On a memorable night in 1973, Ibrox Stadium played host to the first leg of the 1972 Super Cup, a match between Rangers and Ajax that would be remembered for the quality of the visitors' play. Though both legs of the tie were played in 1973, the match retains the name of the previous year's competition. The occasion was made all the more special by the presence of Johan Cruyff, who led an Ajax side that included several players who would go on to become legends of the game, such as Johnny Rep and Ruud Krol.
Despite the festive pre-match atmosphere, the match was not just an exhibition game, drawing a crowd of 60,000. In the early stages of the game, the play was tepid, perhaps due to the pre-match celebrations of Rangers' history. However, as the match wore on, it became as keenly contested as any. It must be said that Ajax appeared to be playing at a different level to Rangers, which was no disgrace given that clubs such as Internazionale, Benfica, and Arsenal had all found themselves in similar positions.
Cruyff, in particular, looked menacing. He was the creator of the opening goal, playing an inch-perfect pass to Johnny Rep, who slid the ball past the Rangers keeper. Though the Dutch side had been on top for much of the game, Rangers equalized six minutes later when Doddie MacDonald's shot slipped past the Ajax keeper. The goal galvanized both sides, and Cruyff, in particular, seemed to make it his personal mission to ensure an Ajax victory that night. He turned Tom Forsyth, leaving him for dead, and unleashed a powerful drive that found its way past the Rangers keeper, re-establishing Ajax's lead just before halftime.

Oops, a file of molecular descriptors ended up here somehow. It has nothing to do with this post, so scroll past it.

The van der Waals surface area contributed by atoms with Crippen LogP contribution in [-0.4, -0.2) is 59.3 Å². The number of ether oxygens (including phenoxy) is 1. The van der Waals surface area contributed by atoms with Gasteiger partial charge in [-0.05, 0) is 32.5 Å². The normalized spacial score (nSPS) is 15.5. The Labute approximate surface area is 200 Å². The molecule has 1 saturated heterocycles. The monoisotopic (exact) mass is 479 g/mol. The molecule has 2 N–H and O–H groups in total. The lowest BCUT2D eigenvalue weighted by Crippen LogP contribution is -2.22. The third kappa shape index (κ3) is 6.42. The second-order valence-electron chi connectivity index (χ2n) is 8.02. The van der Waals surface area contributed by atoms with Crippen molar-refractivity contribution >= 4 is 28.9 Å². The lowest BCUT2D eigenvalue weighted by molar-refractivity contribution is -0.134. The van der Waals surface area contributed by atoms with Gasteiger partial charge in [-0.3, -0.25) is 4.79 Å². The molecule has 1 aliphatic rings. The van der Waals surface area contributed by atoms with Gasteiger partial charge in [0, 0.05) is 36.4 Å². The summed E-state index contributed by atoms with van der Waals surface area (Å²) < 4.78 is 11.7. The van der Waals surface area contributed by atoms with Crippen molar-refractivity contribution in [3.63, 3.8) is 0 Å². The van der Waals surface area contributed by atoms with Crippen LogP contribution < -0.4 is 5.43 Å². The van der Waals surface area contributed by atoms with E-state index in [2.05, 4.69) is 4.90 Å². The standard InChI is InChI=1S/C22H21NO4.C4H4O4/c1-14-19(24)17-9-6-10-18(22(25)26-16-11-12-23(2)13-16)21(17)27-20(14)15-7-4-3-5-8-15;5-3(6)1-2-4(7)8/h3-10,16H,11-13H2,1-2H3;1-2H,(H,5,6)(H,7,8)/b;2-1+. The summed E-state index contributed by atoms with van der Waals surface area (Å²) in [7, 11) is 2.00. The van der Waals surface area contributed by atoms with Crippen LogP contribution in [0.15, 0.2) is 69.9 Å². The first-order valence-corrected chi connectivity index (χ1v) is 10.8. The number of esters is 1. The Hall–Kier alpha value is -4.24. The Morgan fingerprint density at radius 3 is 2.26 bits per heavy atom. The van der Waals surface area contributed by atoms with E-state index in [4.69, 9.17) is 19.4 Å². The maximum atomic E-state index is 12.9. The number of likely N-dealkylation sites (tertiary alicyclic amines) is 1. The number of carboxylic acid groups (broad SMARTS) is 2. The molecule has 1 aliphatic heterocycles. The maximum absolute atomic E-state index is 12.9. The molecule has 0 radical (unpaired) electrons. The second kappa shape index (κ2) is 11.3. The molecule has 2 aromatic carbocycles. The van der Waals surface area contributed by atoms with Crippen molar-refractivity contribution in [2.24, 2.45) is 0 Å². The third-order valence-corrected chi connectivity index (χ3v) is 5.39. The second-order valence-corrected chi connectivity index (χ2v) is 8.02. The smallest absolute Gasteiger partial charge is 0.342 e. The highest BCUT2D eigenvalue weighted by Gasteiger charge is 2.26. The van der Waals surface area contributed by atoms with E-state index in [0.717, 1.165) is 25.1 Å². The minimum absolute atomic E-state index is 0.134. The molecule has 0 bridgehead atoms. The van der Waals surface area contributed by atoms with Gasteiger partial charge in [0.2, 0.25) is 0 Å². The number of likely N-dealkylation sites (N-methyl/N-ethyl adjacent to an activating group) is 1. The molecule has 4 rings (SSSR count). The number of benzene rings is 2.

In the second half, Rangers' task became all the more difficult when Alfie Conn was forced to leave the field due to injury. However, the fresh legs of Tommy McLean seemed to inject some vitality into the home side, who had their best spell of the game. The deft passing game that had seen the Dutchmen dominate play for much of the first half gave way to a more energized style that was to symbolize the coming years of Jock Wallace's tenure.
Though Rangers had their chances, Ajax ran out deserved winners, with Arie Haan scoring the third goal that sealed the victory. As Ian Archer wrote in The Herald the following day: "Ajax played as Picasso drew or Yeats wrote. Every line is full of thought, full of stark economy. Where other sides might embroider, they lance. They are truly the surgeons of the modern game."
Eight days later, Rangers traveled to the Olympic Stadium in Amsterdam for the second leg of the tie, where they twice went ahead in the first half, only to be beaten 3-2 on the night and 6-3 on aggregate. Ajax went on to win three consecutive European Cups, cementing their place as one of the finest teams to have ever played the game.